DAY 7 Scleroderma Awareness Month – RAYNAUD’S

DAY 7 Scleroderma Awareness Month – RAYNAUD’S

Day 7 Scleroderma Awareness month

DAY 7  Scleroderma Awareness Month

Raynaud’s can be an initial symptom in the autoimmune patient (MS, Lupus, Fibromyalgia) and, which of course, includes scleroderma.

It is important to emphasize that Raynaud’s can also present on its own, without any autoimmune involvement.

The current understanding is that if a patient has scleroderma, they will more than likely have Raynaud’s also.

However, Raynaud’s symptoms are not a direct evidential link to autoimmune disease and the relevant medical tests must be carried out to determine this.

Raynaud’s can affect many areas of the body, as the image shows.

Attacks can last for seconds / minutes / hours. The color change to the affected body part indicates lack of blood to those areas, which, upon its return, feels similar to red hot, fine needles being stabbed in the area.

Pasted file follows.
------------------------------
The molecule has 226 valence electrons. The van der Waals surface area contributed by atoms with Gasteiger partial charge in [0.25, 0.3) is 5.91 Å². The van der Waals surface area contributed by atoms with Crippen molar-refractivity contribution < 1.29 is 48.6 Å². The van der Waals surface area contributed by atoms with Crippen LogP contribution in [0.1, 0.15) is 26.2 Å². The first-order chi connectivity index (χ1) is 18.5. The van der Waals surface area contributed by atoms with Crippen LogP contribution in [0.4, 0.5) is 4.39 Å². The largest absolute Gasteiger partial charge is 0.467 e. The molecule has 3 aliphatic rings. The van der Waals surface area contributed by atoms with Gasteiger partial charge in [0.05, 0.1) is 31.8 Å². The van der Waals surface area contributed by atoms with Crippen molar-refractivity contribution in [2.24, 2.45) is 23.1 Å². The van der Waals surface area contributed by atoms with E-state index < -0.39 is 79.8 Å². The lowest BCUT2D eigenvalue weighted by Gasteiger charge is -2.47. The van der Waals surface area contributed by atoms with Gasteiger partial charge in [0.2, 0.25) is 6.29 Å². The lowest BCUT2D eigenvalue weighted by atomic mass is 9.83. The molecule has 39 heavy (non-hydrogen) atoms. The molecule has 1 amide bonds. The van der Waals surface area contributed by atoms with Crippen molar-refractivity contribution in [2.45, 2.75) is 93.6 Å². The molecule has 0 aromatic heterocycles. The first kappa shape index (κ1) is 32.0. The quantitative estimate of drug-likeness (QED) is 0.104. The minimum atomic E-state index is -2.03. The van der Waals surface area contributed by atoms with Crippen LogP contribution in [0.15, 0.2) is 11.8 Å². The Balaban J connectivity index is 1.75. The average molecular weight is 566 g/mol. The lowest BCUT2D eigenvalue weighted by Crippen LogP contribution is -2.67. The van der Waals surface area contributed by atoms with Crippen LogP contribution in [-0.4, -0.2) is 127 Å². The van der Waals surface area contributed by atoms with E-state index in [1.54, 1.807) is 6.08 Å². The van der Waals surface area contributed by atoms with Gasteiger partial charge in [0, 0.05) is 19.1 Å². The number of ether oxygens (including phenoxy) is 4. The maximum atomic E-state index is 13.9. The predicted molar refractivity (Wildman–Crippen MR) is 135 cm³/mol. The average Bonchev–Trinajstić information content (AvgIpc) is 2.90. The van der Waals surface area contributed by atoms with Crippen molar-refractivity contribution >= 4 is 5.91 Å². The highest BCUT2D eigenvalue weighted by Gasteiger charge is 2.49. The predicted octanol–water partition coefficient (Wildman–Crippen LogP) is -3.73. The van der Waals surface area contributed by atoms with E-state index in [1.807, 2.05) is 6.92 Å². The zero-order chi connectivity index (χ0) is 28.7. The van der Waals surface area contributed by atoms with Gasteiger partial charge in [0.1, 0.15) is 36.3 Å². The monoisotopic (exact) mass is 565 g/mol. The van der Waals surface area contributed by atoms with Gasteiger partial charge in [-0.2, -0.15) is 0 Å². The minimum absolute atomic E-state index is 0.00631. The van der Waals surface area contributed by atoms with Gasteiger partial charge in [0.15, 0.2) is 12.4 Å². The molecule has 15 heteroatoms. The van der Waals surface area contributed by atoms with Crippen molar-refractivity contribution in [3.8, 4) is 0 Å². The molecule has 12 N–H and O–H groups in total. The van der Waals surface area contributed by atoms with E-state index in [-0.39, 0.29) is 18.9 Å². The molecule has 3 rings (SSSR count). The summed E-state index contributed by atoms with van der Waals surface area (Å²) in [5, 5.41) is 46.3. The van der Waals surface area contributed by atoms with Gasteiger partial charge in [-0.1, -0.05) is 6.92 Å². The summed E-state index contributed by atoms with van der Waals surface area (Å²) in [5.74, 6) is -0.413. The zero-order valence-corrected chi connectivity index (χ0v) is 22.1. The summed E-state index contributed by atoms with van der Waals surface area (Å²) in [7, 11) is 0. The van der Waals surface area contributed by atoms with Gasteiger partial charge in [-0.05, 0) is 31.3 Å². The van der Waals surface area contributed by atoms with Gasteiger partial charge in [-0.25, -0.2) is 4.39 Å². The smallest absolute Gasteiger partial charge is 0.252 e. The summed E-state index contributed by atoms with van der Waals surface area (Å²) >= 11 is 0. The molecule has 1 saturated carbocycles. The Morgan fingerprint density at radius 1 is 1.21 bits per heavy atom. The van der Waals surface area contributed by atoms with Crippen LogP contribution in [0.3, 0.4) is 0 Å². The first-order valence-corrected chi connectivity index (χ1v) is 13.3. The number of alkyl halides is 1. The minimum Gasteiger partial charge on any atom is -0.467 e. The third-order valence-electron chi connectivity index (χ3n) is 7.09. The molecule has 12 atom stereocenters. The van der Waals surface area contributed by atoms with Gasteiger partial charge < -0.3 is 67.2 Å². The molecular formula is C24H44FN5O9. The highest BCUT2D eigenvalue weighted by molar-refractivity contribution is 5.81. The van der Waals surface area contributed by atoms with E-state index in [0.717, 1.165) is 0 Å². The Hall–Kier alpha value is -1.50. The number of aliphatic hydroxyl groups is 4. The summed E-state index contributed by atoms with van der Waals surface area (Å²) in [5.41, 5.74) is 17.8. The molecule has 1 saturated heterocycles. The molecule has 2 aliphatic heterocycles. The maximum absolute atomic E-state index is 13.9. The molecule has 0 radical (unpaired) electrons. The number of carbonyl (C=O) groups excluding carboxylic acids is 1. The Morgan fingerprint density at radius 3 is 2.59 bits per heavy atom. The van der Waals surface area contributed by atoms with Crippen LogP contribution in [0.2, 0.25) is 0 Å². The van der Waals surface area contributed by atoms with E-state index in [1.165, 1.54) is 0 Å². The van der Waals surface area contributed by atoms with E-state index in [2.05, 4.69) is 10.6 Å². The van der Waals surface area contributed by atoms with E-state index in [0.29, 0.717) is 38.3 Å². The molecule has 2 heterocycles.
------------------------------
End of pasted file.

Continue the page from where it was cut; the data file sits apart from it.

This makes for the perfect ulcer forming environment, and should an ulcer(s) be present, Raynaud’s will make them even worse and impair healing.

There is currently no cure, with treatments designed to suppress the symptoms, usually accompanied by unwanted side effects of blood pressure altering drugs.

Fluoxetine is known to be used ‘off license’ to treat Raynaud’s symptoms. As indeed, so is Sildenafil, and is also used as an option. Personally, I did not tolerate either of these drugs, and after 3 bouts of Iloprost, I made a solemn promise to myself that I would never take it again, due to the intense side effects, including my head feeling as though my skull was going to explode, and oversensitivity to light.

I accept that these treatments do work for some patients, but not for me!

I have found that prevention is better than cure when trying to manage my Raynaud’s symptoms. I wear lots of layers as well as, gloves and Ugg boots all year round.